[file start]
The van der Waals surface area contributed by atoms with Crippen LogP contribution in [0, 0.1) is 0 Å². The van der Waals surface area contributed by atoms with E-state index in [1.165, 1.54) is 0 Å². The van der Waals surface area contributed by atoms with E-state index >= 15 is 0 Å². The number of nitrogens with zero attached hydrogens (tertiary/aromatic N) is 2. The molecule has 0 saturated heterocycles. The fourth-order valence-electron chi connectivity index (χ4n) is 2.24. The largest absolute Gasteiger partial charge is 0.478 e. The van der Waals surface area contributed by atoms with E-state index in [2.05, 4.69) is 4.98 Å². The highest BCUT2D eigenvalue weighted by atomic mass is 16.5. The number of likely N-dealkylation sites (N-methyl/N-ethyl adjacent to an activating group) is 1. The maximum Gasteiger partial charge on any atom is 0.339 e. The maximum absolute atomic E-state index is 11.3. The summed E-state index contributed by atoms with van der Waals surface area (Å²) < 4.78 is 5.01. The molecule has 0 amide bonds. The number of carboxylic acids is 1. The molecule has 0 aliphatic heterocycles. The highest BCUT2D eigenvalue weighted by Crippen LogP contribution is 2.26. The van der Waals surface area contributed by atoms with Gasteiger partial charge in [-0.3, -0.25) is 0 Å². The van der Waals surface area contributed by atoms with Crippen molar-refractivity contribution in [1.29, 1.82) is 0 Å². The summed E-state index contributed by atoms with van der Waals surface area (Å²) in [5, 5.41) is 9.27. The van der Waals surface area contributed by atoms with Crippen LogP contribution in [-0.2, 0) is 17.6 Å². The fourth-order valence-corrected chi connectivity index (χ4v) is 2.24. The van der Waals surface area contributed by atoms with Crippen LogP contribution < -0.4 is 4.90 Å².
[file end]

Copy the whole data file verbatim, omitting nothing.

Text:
The van der Waals surface area contributed by atoms with Crippen LogP contribution in [0, 0.1) is 0 Å². The van der Waals surface area contributed by atoms with E-state index in [1.165, 1.54) is 0 Å². The van der Waals surface area contributed by atoms with E-state index >= 15 is 0 Å². The number of nitrogens with zero attached hydrogens (tertiary/aromatic N) is 2. The molecule has 0 saturated heterocycles. The fourth-order valence-electron chi connectivity index (χ4n) is 2.24. The largest absolute Gasteiger partial charge is 0.478 e. The van der Waals surface area contributed by atoms with E-state index in [2.05, 4.69) is 4.98 Å². The highest BCUT2D eigenvalue weighted by atomic mass is 16.5. The number of likely N-dealkylation sites (N-methyl/N-ethyl adjacent to an activating group) is 1. The maximum Gasteiger partial charge on any atom is 0.339 e. The maximum absolute atomic E-state index is 11.3. The summed E-state index contributed by atoms with van der Waals surface area (Å²) < 4.78 is 5.01. The molecule has 0 amide bonds. The number of carboxylic acids is 1. The molecule has 0 aliphatic heterocycles. The highest BCUT2D eigenvalue weighted by Crippen LogP contribution is 2.26. The van der Waals surface area contributed by atoms with Gasteiger partial charge in [-0.3, -0.25) is 0 Å². The van der Waals surface area contributed by atoms with Crippen molar-refractivity contribution in [1.29, 1.82) is 0 Å². The summed E-state index contributed by atoms with van der Waals surface area (Å²) in [5, 5.41) is 9.27. The van der Waals surface area contributed by atoms with Crippen LogP contribution in [-0.2, 0) is 17.6 Å². The fourth-order valence-corrected chi connectivity index (χ4v) is 2.24. The van der Waals surface area contributed by atoms with Crippen LogP contribution < -0.4 is 4.90 Å².